Les détails sont affichés sur le site de l’association à Avis de décès Limousin Nous sommes tristes d’annoncer le décès de Mme Claudette Daviau de St-Valerien, Québec. Les Daviau sont impliqués dans la race Limousin depuis 1985. Nos sympathies à André et sa famille. Louis DeNeuville est décédé le 8 juillet à l’âge de 84 ans. On se rappellera de Louis qui a été président d’honneur du Conseil International Limousin et qui a joué un rôle tout à fait remarquable et unique en rétablissant la race Limousin en France. Il était une personne dévouée au développement et à la promotion de la race dans le monde entier. C’était un homme d’énergie, conviction et enthousiasme sans fin.

CLA Directors

# 13 - 4101, 19th Street N.E. Calgary, Alberta T2E 7C4 Phone: 1-866-886-1605 or (403) 253-7309 Fax: (403) 253-1704

CLA Executive Committee PRESIDENT Brian Lee Phone: (705) 340-5944 Cell: (905) 447-5173 Email:

VICE-PRESIDENT Terry Hepper Phone: (306) 781-4628 Email:

TREASURER Bill Zwambag Phone: (519) 287-3219 Email:

PAST-PRESIDENT Bill Campbell Phone: (204) 776-2322 Fax: (204) 776-2105 Email:

CLA Staff GENERAL MANAGER Anne Brunet-Burgess Email:

Kelly Yorga Phone: (306) 263-4432 Cell: (306) 642-7023 Email: Luc Forcier Phone: (450) 789-2166 Fax: (450) 789-0332 Email: Eric Boon Phone: (306) 858-2130 Cell: (306) 280-8795 Email:

Lynn Combest Phone: (403) 742-5211 Fax: (403) 742-6139 Cell: (403) 740-7621 Jim Richmond Phone: (403)368-2103 Cell: (403) 323-8433 Email: Tim Andrew Phone: (403) 779-2273 Email:

Provincial Association Presidents MARITIMES Michael Byrne Phone: (902) 485-6731 QUEBEC Serge Dethier Phone: (450) 454-6456 MANITOBA Jay-Deen Smyth Phone: (204) 937-4384 Email: SASKATCHEWAN Kevin Rea Phone: (306) 463-7950 Email:

REGISTRY/MEMBER SERVICES Dallas Wise & Devra Leavitt Email: Limousin Voice Summer Issue 2013  11

ALBERTA Carriann Johnson Phone: (780) 674-7063 Email: BRITISH COLUMBIA Erin Kishkan Phone: (250) 747-3836 Email: ONTARIO Bryce Allen Phone: (705) 924-2583 Email:

Limousin: Data Driven Data is the way we track performance of animals. Information is the way we turn data into a form useful for decision making and knowledge is what we have when data, experience and decision making are combined. For the last several years the CLA has been reviewing the data collected by members and it shows some interesting results. Female enrolments have been fairly stable over the last few years. While the cowherd has declined in step with the entire Canadian industry, numbers are holding fairly steady. These numbers are important for several reasons, aside from the fact that the association is in large part funded through enrolments. Enrolments represent the Limousin cowherd. These numbers provide a good frame of reference to help understand things like pregnancy rate, culling rates, longevity, and productivity overall. Enrolment provides some cow herd context that is vital to understanding the data better overall. It would be like you saying “I weaned 50 calves� without knowing how many cows you own. It does not provide much context. Number of enrolled females by year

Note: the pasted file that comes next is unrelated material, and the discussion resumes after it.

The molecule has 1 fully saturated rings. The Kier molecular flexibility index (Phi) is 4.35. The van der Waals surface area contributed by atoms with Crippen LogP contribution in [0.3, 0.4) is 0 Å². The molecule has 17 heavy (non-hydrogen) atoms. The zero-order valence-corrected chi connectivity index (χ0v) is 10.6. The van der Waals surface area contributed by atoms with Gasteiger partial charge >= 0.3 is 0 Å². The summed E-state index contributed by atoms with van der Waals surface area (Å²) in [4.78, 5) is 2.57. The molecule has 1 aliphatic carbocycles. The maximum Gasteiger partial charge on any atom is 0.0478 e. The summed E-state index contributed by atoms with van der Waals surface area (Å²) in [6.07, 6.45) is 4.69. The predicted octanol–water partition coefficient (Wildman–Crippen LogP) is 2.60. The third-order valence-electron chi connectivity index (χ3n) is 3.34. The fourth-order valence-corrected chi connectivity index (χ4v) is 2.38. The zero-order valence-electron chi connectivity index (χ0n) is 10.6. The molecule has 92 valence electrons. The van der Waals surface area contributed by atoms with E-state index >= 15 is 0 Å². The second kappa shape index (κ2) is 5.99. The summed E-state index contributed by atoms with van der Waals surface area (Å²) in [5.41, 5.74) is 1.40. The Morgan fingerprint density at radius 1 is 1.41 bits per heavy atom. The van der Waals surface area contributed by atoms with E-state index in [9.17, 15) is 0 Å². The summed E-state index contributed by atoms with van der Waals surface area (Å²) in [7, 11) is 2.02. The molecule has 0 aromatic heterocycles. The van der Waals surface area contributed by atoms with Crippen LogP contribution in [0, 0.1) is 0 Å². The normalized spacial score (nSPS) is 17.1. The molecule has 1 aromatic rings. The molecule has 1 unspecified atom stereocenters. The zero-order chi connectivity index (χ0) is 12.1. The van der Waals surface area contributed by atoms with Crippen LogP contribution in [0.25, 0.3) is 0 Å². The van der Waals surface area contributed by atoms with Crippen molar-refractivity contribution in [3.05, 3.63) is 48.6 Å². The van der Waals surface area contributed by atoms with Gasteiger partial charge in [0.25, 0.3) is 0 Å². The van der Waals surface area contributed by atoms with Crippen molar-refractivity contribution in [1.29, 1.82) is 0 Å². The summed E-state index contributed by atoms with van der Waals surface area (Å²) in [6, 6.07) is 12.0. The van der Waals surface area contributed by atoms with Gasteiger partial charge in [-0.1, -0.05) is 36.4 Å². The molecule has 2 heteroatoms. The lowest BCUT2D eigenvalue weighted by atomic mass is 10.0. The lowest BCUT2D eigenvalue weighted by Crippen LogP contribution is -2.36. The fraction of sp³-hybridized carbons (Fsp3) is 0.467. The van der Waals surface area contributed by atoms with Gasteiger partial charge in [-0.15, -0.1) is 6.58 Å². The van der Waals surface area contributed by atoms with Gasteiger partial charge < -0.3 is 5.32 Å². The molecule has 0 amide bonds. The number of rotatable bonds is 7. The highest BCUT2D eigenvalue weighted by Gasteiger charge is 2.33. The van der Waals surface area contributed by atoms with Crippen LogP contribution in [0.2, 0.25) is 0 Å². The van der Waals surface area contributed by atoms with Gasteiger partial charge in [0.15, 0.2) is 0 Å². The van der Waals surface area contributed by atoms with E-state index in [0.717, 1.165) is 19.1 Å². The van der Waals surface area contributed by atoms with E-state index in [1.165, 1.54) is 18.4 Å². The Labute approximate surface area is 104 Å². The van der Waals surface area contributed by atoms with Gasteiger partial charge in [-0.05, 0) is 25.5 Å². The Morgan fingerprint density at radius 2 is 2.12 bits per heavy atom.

Year Enrolled 2012 8800 2011 9471 2010 10034 2009 10666

One of the things we can do that is pretty useful is look at other data, relative to enrolled females. In other words, for every cow in production, how many production records do we get for each trait. Again this tells us a couple of different things. Firstly it provides some indication of what members and their customers are focusing on. If we get nearly 100% of cows reporting a birth weight, it is fairly safe to assume that this number is important. If a new trait is being collected then it is possible to look at adoption of the trait over time. A good example in the graph below would be udder scores. This information also helps to indicate potential issues with collecting the data. The CLA has seen an increase in udder scores, and docility scores but has seen a slight decrease in ultrasound as a percentage of enrolled females. This may indicate an issue of cost, technician availability or even industry structure (being able to extract a market premium for carcass information). This may be an area that Limousin breeders wish to focus on, given the carcass strengths of the breed.

Reported birth weight, calving ease scores, udder scores, body condition scores and cow weights as a percentage of enrolled females for the period 2005-2012 inclusive.

There has also been a decrease in records overall when compared to 2005. Again, this is not abnormal, given what has happened to the size of the Canadian cowherd, but it does indicate some interesting things. Despite the decline in enrolled females, breeders are collecting more docility and body condition scores than ever before. Limousin Voice Summer Issue 2013  12

Percentage of records as compared to the baseline of 2005 records. Counts include enrolments, birth weights, calving ease scores, udder scores, cow body condition at calving, weaning weights, docility scores, yearling weights, scrotal measurements and ultrasound measurements. 2012 records for yearling weight, scrotal and ultrasound are as of July 4, 2013.

Over the last several years there have also been some interesting trends in the structure of the breed. Polled and black cattle have increased as a percentage of cattle reported, which is not likely a surprise to anyone, although the percentage of cattle that are polled is nearly 90%. AI continues to be an important component of many breeding programs.